Thursday, November 18, 2021

MASS – an immersive and emotional celebration of belief and creativity (Belfast Ensemble and Ulster Orchestra at Outburst Queer Arts Festival)

I felt such a privilege to see live musicians playing last night. And not just a small group. The whole Ulster Orchestra. Sitting on an island in the middle of the cavernous old Belfast Telegraph print hall, with a wide walkway around the circumference of the building that allowed the audience to stand and watch, move around to catch a different view.

Orchestras are usually kept high up on a stage, or far away in the distance at the front of a concert hall. But parked in the middle of the print hall, they were just beyond touching distance, visible from all angles, with a great PA pointing out towards the surrounding audience, yet with the individual parts and players closest to you audible over the top of the mixed sound. Immersive music.

As a Presbyterian, mass is somewhat of an unknown quantity. The preserve of the occasional funeral. Its structure is unknown but not unfamiliar. Its symbolism is reckoned to be foreign but can be guessed. Its meaning is assumed. Its Catholic purpose mirrored in Protestant liturgies and rituals that must be as unknown and foreign and assumed to anyone looking through the other side of the window.

And movements and excerpts from symphonic masses don’t seem to be that common when Classic FM or Radio 3 play the classical music greatest hits.

Conor Mitchell and the talented team at Belfast Ensemble know how to tell stories using sound, sight … and no doubt smell will be introduced at some point soon. They don’t do subtlety. It’s usually extravagant, larger than life, in your face. Yet always thoughtful, and always in the best possible taste.

MASS: We believe ... is no different.

You step into the cathedral of newsprint, with its boxlike walls on four sides stretching to heaven, with office doors and windows into another world of journalism and advertisement selling trapped like fossils in the concrete blocks facings. Already lights and video that stretches the full height and width of the space is hinting at what is to come.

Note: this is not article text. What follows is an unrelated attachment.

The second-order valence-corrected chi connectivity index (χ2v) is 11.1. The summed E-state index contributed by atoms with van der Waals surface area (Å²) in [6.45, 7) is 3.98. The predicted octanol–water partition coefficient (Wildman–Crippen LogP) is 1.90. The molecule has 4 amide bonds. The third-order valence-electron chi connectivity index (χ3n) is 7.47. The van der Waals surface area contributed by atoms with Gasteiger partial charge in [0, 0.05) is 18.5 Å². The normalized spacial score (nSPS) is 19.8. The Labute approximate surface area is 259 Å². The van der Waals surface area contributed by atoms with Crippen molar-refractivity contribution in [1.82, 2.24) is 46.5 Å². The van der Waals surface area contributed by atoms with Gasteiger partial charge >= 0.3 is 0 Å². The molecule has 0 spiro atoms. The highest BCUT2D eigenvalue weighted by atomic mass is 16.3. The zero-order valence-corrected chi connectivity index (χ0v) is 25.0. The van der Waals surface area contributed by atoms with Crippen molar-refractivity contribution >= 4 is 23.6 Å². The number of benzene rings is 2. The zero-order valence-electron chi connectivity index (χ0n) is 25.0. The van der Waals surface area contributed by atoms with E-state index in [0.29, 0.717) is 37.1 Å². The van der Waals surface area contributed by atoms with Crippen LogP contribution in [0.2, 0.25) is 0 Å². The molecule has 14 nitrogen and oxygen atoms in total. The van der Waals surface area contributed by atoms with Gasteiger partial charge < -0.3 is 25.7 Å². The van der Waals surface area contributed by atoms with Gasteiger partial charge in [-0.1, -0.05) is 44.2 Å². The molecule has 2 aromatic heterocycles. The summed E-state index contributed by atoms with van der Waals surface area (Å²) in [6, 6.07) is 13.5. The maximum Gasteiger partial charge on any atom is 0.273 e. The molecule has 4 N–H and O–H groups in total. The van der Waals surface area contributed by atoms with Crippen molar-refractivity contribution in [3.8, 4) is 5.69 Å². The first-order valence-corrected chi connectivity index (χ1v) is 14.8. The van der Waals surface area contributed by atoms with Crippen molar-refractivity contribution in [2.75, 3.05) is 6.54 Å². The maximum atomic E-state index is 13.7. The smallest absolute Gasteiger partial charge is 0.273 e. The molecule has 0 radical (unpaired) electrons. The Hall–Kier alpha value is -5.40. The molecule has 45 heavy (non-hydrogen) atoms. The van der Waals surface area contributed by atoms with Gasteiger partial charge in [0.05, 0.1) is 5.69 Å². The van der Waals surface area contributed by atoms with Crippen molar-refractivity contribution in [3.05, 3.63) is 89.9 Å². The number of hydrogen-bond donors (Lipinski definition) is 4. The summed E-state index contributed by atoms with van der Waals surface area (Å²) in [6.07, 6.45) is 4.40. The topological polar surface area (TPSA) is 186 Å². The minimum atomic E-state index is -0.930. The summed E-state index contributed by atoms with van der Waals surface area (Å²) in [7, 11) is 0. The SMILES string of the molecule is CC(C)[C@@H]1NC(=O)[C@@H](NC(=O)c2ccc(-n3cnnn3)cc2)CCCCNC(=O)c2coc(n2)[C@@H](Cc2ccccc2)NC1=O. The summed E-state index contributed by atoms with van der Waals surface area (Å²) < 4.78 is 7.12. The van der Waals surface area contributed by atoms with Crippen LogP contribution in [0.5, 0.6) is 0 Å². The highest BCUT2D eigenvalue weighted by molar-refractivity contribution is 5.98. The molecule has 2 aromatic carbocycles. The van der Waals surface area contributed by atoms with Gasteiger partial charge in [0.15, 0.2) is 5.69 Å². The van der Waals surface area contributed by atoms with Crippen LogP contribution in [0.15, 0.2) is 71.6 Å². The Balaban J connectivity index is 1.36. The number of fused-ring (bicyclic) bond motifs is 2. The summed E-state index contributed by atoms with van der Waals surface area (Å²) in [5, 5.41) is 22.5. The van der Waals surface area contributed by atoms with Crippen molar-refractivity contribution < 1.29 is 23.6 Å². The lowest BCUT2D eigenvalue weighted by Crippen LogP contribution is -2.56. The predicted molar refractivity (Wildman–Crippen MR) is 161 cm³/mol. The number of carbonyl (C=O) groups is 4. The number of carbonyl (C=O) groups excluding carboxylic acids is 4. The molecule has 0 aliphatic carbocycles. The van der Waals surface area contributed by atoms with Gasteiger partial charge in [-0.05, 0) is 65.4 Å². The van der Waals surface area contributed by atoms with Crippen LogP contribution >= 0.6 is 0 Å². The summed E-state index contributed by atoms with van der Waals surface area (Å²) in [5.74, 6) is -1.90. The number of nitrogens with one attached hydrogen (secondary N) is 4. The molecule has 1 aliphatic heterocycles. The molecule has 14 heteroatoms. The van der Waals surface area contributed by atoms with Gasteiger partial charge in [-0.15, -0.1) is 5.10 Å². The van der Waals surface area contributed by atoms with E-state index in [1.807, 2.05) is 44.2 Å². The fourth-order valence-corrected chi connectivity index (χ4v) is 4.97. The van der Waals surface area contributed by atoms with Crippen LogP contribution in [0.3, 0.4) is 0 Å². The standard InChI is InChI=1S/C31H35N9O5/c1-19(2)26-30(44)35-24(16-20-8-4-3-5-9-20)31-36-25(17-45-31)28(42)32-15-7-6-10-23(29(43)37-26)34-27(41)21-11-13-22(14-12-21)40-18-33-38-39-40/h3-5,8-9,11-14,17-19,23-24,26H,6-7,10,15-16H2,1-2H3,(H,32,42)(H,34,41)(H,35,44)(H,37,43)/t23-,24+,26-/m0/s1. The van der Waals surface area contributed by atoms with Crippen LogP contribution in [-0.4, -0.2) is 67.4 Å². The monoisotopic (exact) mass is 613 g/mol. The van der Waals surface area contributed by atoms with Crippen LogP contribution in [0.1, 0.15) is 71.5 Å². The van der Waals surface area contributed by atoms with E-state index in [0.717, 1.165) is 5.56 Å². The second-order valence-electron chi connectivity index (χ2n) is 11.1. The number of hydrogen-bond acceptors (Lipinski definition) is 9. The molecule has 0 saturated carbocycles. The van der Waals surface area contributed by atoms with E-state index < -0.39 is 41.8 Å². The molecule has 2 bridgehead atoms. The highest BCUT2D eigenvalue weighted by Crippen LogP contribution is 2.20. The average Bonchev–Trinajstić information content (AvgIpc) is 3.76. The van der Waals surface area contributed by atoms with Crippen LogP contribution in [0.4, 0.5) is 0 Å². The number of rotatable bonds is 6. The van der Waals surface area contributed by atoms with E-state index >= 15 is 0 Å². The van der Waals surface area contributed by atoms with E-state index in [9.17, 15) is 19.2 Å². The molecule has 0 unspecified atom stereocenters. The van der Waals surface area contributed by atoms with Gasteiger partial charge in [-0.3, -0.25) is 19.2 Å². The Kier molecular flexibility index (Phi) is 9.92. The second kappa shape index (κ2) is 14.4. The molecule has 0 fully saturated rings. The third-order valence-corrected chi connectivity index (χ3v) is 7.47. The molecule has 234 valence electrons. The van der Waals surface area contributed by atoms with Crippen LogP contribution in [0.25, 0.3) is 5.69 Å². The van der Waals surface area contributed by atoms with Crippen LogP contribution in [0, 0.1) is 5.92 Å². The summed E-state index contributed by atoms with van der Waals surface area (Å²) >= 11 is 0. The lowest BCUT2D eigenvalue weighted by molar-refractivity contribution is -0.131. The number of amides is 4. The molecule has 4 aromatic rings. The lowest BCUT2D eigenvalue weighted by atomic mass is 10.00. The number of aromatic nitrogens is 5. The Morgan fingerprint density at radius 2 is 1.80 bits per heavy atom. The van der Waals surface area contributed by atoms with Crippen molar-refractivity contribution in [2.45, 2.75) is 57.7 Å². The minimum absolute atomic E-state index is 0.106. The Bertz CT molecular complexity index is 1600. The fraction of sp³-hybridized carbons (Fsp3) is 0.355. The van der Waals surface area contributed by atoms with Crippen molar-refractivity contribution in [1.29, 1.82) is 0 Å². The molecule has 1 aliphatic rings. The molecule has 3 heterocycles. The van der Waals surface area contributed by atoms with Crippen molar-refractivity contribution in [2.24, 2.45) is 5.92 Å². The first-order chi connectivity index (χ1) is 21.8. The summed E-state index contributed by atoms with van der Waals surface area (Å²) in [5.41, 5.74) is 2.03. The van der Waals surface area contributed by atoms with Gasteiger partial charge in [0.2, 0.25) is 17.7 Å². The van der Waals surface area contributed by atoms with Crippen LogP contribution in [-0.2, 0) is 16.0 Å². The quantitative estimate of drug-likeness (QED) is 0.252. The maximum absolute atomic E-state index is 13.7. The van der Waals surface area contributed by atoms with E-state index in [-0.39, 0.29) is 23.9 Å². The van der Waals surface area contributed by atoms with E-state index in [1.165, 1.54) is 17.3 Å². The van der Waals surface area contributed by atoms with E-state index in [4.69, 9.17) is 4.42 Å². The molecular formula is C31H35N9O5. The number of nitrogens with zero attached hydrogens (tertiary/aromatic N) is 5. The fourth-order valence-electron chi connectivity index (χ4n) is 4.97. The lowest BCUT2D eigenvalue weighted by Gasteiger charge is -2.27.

The conductor steps out and rises onto his central podium. The baton is raised. And the service begins.

Those familiar with the daily or weekly (or Christmas and Easter) ritual will pick up the form from the lyrics. The Kyrie eleison, the Gloria, the Credo, the Sanctus, the Benedictus, the Agnus Dei. Those who feel more heathen will pick up the change of mood, the praise, the reflection, the adoration and celebration.

Giselle Allen (soprano), Sarah Richmond (mezzo), Christopher Cull (Baritone) and John Porter (tenor) add human voices to the MASS, along with Spark Opera’s Hearth Chorus. There’s a rich power in their delivery of the lyrics, rising above the orchestra and into the souls of the audience.

Conan McIvor’s projection design fills the space available, enormous as it is, allowing the creation of a cyclorama that layers religious art, human heads, shadows and more around the print hall. Worldwide filmmakers Simone Harris, Paulo Mendel, Vi Grunvald, Mohammad Shawky Hassan, Mariah Garnett, Debalina Majumder and Madonna Adib provided the visuals. About two minutes from the end, the print hall transforms into what felt like a medieval cathedral space, with great curved arches, and the visuals perfectly match the mood of the music, creating an emotional response within me as the whole experience melded together and touched my soul.

While it was a privilege to be in a space occupied by cultural collaborators, it was also a privilege to be able to move around, spot friends and colleagues who have only been names in an email or squares of video on a screen for the last 18 months. There was a real sense of community and shared belief.

A privilege to watch couples holding hands as they breathed in the performance and watched the ritual at which more often than not they’d not be quite so welcome expressing their belief in a church building. There was even a spot of impromptu dancing in one corner.

It was a pleasant surprise to see the Ulster Orchestra playing new work by a Northern Irish composer of some renown. Playing in a novel configuration. Playing at the heart of the audience – and far from their average weekly concert audience at that – with everything on show as we walked around and spectated on the music being fashioned. And the national orchestra partnering with Outburst Queer Arts Festival, valuing creativity and talent where they find it. More of that relevance please.

MASS deserves to travel, to take its message and thrilling experience to far off places, to show off the best of Northern Ireland culture, and reflect the quality of queer culture, belief and expression.  

If you read this soon after it’s written, you’ve one last chance to get down to the old Belfast Telegraph building to experience MASS at 9pm tonight. Remaining tickets are available at the door.

Photo credit: Neil Harrison

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